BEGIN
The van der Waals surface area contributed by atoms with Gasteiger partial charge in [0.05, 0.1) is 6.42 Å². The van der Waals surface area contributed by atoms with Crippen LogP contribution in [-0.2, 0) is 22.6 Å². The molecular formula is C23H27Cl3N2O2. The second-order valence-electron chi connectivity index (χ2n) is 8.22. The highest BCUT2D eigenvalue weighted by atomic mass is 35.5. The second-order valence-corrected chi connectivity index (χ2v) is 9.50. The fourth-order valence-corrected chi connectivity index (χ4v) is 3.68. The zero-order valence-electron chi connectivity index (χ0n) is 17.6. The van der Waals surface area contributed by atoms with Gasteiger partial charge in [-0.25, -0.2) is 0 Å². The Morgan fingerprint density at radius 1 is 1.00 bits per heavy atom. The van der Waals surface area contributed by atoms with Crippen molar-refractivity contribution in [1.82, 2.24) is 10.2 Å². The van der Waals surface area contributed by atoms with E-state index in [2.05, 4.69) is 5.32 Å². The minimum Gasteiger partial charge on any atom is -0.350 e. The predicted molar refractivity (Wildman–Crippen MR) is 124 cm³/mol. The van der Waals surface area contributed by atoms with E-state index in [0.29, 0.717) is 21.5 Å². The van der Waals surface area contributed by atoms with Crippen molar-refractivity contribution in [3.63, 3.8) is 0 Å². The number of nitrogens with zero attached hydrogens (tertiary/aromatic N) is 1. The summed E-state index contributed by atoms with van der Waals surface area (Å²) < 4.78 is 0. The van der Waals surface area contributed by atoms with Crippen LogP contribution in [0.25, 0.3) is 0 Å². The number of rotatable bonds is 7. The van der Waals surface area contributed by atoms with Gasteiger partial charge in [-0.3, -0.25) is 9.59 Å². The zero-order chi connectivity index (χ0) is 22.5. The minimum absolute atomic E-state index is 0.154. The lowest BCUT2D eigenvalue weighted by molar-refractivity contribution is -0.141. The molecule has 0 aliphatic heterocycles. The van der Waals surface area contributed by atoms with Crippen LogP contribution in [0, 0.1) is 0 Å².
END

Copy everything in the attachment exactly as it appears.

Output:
The van der Waals surface area contributed by atoms with Gasteiger partial charge in [0.05, 0.1) is 6.42 Å². The van der Waals surface area contributed by atoms with Crippen LogP contribution in [-0.2, 0) is 22.6 Å². The molecular formula is C23H27Cl3N2O2. The second-order valence-electron chi connectivity index (χ2n) is 8.22. The highest BCUT2D eigenvalue weighted by atomic mass is 35.5. The second-order valence-corrected chi connectivity index (χ2v) is 9.50. The fourth-order valence-corrected chi connectivity index (χ4v) is 3.68. The zero-order valence-electron chi connectivity index (χ0n) is 17.6. The van der Waals surface area contributed by atoms with Gasteiger partial charge in [-0.25, -0.2) is 0 Å². The Morgan fingerprint density at radius 1 is 1.00 bits per heavy atom. The van der Waals surface area contributed by atoms with Crippen molar-refractivity contribution in [1.82, 2.24) is 10.2 Å². The van der Waals surface area contributed by atoms with E-state index in [2.05, 4.69) is 5.32 Å². The minimum Gasteiger partial charge on any atom is -0.350 e. The predicted molar refractivity (Wildman–Crippen MR) is 124 cm³/mol. The van der Waals surface area contributed by atoms with E-state index in [0.29, 0.717) is 21.5 Å². The van der Waals surface area contributed by atoms with Crippen molar-refractivity contribution in [3.63, 3.8) is 0 Å². The number of nitrogens with zero attached hydrogens (tertiary/aromatic N) is 1. The summed E-state index contributed by atoms with van der Waals surface area (Å²) < 4.78 is 0. The van der Waals surface area contributed by atoms with Crippen LogP contribution in [0.25, 0.3) is 0 Å². The number of rotatable bonds is 7. The van der Waals surface area contributed by atoms with Gasteiger partial charge in [-0.3, -0.25) is 9.59 Å². The zero-order chi connectivity index (χ0) is 22.5. The minimum absolute atomic E-state index is 0.154. The lowest BCUT2D eigenvalue weighted by molar-refractivity contribution is -0.141. The molecule has 0 aliphatic heterocycles. The van der Waals surface area contributed by atoms with Crippen LogP contribution in [0, 0.1) is 0 Å².